Editor's note: "The First 90 Days" is a series about how to make 2016 a year of breakout growth for your business. Let us know how you're making the first 90 days count by joining the conversation on social media with the hashtag #Inc90Days.?
Stocks have plunged since 2016 dawned. It is unclear whether this plunge is a result of investor fear or its cause.
But one thing seems certain: The uncertainty could spell trouble for companies seeking to raise capital from investors.
If you run a company that was counting on raising capital that has been delayed due to these market conditions, you will need to tighten your company's belt.
How should you do that? Here are nine costly items your company can live without.
1. Money-losing product lines.
If you don't know which products are profitable and which are losing money, you need your finance department to get you those numbers as fast as it can.
And once you know which products are losing money, you need to figure out how to cut those product lines and how much cash you'll conserve by doing so.
2. People who don't fit your culture.
Most companies make some bad hiring decisions. If your company has a strong culture, odds are good that the people who don't fit are sucking up the time of the people who do.
Perhaps you've been delaying the process of managing the misfits out of the company. A cash crunch is the perfect opportunity to put that on your immediate to-do list.
3. Company parties.
Yahoo was in the news on February 3 for denying that it spent $7 million on a Gatsby-themed holiday party in December.
Whatever the cost, any holiday parties you may have planned in the months ahead are great candidates for being cut.
You could offer a less-expensive alternative -- such as having a party in the office to which people bring their own food and drinks (the ones your lawyers will allow).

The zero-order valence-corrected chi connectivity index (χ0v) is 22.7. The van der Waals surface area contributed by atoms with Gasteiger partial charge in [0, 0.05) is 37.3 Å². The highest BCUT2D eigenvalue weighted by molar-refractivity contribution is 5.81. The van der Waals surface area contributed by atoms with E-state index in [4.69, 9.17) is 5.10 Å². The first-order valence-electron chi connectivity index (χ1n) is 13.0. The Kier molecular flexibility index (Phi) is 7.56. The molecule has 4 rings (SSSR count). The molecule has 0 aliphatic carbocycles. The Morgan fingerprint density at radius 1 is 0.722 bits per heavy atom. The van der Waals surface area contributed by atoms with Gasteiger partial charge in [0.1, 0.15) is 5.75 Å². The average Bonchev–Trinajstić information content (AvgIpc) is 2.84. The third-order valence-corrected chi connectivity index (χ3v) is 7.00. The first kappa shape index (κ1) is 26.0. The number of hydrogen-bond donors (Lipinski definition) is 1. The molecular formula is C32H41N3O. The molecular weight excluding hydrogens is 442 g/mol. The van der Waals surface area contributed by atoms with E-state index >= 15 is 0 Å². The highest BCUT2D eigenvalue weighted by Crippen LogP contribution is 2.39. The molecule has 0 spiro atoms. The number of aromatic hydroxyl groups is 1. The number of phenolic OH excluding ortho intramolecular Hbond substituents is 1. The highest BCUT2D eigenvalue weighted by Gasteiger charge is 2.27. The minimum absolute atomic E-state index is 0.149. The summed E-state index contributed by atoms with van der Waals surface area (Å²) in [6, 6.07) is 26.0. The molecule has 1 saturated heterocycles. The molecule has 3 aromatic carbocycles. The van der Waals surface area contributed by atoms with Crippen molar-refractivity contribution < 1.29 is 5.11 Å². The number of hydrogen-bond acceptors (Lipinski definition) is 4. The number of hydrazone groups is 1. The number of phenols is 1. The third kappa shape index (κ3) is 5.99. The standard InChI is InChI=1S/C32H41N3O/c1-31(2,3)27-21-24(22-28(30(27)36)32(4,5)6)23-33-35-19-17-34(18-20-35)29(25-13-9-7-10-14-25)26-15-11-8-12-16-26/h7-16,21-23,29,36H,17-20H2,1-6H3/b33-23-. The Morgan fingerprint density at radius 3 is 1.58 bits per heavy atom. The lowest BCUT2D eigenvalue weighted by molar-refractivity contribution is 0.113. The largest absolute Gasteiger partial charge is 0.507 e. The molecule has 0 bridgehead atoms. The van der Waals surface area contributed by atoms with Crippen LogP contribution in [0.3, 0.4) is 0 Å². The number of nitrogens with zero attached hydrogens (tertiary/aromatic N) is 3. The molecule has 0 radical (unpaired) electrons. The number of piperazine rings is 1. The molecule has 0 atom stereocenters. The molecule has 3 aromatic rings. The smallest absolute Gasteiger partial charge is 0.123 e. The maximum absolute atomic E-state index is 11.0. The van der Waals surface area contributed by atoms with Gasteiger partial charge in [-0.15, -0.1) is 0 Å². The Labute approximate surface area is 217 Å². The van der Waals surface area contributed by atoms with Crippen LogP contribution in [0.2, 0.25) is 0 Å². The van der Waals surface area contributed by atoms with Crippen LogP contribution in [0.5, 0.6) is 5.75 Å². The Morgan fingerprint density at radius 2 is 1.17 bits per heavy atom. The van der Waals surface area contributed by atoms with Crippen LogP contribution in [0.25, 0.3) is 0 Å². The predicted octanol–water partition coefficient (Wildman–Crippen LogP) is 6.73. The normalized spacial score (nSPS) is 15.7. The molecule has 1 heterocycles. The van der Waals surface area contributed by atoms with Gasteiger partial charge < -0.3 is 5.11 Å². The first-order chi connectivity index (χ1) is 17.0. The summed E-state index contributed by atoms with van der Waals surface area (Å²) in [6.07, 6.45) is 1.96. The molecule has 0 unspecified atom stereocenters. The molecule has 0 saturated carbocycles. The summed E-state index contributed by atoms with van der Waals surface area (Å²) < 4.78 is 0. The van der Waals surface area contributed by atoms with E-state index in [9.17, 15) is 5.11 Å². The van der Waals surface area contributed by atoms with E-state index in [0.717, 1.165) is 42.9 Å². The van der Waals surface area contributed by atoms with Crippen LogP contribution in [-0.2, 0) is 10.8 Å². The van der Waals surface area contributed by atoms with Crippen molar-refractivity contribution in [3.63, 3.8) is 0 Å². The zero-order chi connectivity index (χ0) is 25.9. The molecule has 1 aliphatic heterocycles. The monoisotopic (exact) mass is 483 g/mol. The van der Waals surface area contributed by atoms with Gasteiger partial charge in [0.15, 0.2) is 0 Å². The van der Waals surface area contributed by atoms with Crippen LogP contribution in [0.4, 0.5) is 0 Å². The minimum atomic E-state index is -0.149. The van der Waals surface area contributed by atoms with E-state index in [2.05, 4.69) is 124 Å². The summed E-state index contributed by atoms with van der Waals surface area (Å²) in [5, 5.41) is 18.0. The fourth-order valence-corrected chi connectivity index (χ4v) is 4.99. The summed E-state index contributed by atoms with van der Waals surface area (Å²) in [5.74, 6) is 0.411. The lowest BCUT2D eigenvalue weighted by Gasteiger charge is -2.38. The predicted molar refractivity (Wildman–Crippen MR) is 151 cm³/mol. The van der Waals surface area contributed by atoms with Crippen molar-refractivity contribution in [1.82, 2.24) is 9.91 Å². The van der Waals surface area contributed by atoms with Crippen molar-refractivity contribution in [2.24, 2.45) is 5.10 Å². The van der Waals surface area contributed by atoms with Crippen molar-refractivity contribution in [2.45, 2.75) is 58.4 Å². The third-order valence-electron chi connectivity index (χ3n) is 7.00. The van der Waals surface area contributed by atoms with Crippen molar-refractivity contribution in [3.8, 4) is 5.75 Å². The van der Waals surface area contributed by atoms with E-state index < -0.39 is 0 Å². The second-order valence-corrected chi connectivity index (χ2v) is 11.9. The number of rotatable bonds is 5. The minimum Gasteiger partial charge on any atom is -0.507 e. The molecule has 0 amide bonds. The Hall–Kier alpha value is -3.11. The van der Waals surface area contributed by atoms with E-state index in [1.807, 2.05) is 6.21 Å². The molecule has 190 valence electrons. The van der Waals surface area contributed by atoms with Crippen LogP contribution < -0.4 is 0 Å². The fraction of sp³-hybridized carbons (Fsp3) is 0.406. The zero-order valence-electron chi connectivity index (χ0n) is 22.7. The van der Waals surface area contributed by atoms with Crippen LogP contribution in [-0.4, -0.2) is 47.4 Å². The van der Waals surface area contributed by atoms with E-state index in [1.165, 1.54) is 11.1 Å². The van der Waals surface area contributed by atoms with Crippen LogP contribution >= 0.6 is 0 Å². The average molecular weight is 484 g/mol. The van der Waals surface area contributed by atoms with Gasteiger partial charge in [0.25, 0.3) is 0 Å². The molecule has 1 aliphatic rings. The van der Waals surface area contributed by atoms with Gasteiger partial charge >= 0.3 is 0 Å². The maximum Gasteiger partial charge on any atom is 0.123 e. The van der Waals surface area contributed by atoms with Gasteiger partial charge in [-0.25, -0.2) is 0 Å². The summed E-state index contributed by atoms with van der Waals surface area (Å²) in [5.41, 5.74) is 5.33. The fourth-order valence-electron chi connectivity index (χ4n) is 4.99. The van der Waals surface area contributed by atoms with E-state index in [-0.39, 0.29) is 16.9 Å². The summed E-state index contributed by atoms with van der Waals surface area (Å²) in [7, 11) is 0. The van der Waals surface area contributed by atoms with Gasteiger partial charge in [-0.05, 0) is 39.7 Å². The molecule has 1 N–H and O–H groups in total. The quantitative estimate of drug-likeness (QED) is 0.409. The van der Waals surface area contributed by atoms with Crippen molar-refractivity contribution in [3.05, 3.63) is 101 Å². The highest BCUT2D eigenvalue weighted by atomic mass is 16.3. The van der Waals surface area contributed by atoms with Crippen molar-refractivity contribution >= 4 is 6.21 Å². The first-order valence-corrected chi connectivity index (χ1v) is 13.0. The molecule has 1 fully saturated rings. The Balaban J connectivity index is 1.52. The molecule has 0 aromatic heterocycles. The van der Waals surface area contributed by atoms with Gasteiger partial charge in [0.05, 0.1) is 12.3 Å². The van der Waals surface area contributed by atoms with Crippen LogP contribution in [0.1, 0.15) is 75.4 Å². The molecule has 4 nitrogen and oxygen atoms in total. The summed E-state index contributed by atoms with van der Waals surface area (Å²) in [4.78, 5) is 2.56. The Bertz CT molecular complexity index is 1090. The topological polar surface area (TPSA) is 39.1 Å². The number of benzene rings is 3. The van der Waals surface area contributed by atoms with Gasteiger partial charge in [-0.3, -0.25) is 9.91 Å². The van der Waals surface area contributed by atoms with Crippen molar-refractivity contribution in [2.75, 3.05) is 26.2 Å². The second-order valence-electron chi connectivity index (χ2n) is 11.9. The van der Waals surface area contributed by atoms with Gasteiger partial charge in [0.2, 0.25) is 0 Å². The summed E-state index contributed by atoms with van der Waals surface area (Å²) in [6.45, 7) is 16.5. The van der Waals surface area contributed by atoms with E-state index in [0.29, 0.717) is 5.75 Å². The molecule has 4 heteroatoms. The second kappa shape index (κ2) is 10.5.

4. Offsite customer conferences.
You'll face an outraged sales force when you suggest cutting the offsite customer conference in Cancun.
Perhaps you can suggest that holding that meeting with customers at a local Hampton's Inn would be a better investment.
And it might just ensure that the company survives until it can afford to go back to Mexico for such conferences in the future.
5. Car service.
Do you pay for employees who work late to get car service to take them home? This is a cost that you should consider shifting to your employees.
6. Free food.
If you give your employees free meals -- an expensive perk that seems quite popular in Silicon Valley -- you ought to calculate how much it would cost to shut that down and how much cash you could save if you made employees bring their own food -- or buy it at cost.
7. Moonshot R&D.
On February 1, Alphabet announced that it had lost $3.6 billion on the R&D moonshots it calls Other Bets.
If your company is making any investments in products that have a slim chance of paying off in the near future, this is a great place to stop the bleeding.
8. High executive salaries.
If you do all these things and you still don't add at least six months of breathing room before you run out of cash, it is time to look at yourself and your executive team for cost savings.
That's right, you are going to need to take a cut in salary and bonus. And if you can get your executive team to do that and it's still not enough, you may need to ask your employees to follow suit.
9. Expensive office space.
Finally, if you lease expensive office space, you may need to look into whether it is possible to break the lease and move to less expensive space.
This could be a major disruption to your operations -- but over the long-run most companies do not need fancy office space to do the work that customers require before they reward you with their business.
If you decide to cut these items, the way you do it matters. You ought to get your company together and explain in clear terms why the company needs to cut costs. how it plans to do that, and when the cost cutting will be over.
If you don't know when it will be over, tell people how you will decide whether more cost cutting is needed and when you think you'll know.
Unless you're transparent, odds are good that your best people will leave and your worst ones will hang on for dear life.
If you cut these nine costly items, chances are better that the resulting short-term pain will allow your company to survive until the dawn of better days.